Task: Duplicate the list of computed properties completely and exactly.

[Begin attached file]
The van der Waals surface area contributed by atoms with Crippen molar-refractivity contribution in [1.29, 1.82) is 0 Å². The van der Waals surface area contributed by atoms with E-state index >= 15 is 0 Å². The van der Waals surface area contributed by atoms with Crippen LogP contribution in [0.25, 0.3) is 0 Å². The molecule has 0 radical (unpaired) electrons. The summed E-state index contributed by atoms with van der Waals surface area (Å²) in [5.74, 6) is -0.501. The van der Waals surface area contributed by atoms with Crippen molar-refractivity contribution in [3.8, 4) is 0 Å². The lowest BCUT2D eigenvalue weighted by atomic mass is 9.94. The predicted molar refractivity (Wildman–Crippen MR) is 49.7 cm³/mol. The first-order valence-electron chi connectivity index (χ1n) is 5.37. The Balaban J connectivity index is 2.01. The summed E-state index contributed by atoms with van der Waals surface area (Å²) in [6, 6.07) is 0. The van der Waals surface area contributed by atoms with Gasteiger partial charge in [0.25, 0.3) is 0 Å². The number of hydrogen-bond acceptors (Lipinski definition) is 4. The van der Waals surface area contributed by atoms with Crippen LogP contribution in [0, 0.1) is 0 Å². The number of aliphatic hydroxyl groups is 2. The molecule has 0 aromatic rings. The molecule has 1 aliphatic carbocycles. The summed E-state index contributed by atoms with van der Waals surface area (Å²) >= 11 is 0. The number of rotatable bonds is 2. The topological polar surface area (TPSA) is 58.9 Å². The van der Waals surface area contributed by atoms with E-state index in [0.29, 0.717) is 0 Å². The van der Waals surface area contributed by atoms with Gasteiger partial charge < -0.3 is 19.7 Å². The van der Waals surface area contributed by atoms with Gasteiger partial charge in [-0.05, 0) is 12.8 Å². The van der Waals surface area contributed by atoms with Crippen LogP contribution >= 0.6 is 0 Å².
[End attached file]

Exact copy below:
The van der Waals surface area contributed by atoms with Crippen molar-refractivity contribution in [1.29, 1.82) is 0 Å². The van der Waals surface area contributed by atoms with E-state index >= 15 is 0 Å². The van der Waals surface area contributed by atoms with Crippen LogP contribution in [0.25, 0.3) is 0 Å². The molecule has 0 radical (unpaired) electrons. The summed E-state index contributed by atoms with van der Waals surface area (Å²) in [5.74, 6) is -0.501. The van der Waals surface area contributed by atoms with Crippen molar-refractivity contribution in [3.8, 4) is 0 Å². The lowest BCUT2D eigenvalue weighted by atomic mass is 9.94. The predicted molar refractivity (Wildman–Crippen MR) is 49.7 cm³/mol. The first-order valence-electron chi connectivity index (χ1n) is 5.37. The Balaban J connectivity index is 2.01. The summed E-state index contributed by atoms with van der Waals surface area (Å²) in [6, 6.07) is 0. The van der Waals surface area contributed by atoms with Gasteiger partial charge in [0.25, 0.3) is 0 Å². The number of hydrogen-bond acceptors (Lipinski definition) is 4. The van der Waals surface area contributed by atoms with Crippen LogP contribution in [0, 0.1) is 0 Å². The number of aliphatic hydroxyl groups is 2. The molecule has 0 aromatic rings. The molecule has 1 aliphatic carbocycles. The summed E-state index contributed by atoms with van der Waals surface area (Å²) >= 11 is 0. The number of rotatable bonds is 2. The topological polar surface area (TPSA) is 58.9 Å². The van der Waals surface area contributed by atoms with E-state index in [0.29, 0.717) is 0 Å². The van der Waals surface area contributed by atoms with Gasteiger partial charge < -0.3 is 19.7 Å². The van der Waals surface area contributed by atoms with Gasteiger partial charge in [-0.05, 0) is 12.8 Å². The van der Waals surface area contributed by atoms with Crippen LogP contribution >= 0.6 is 0 Å².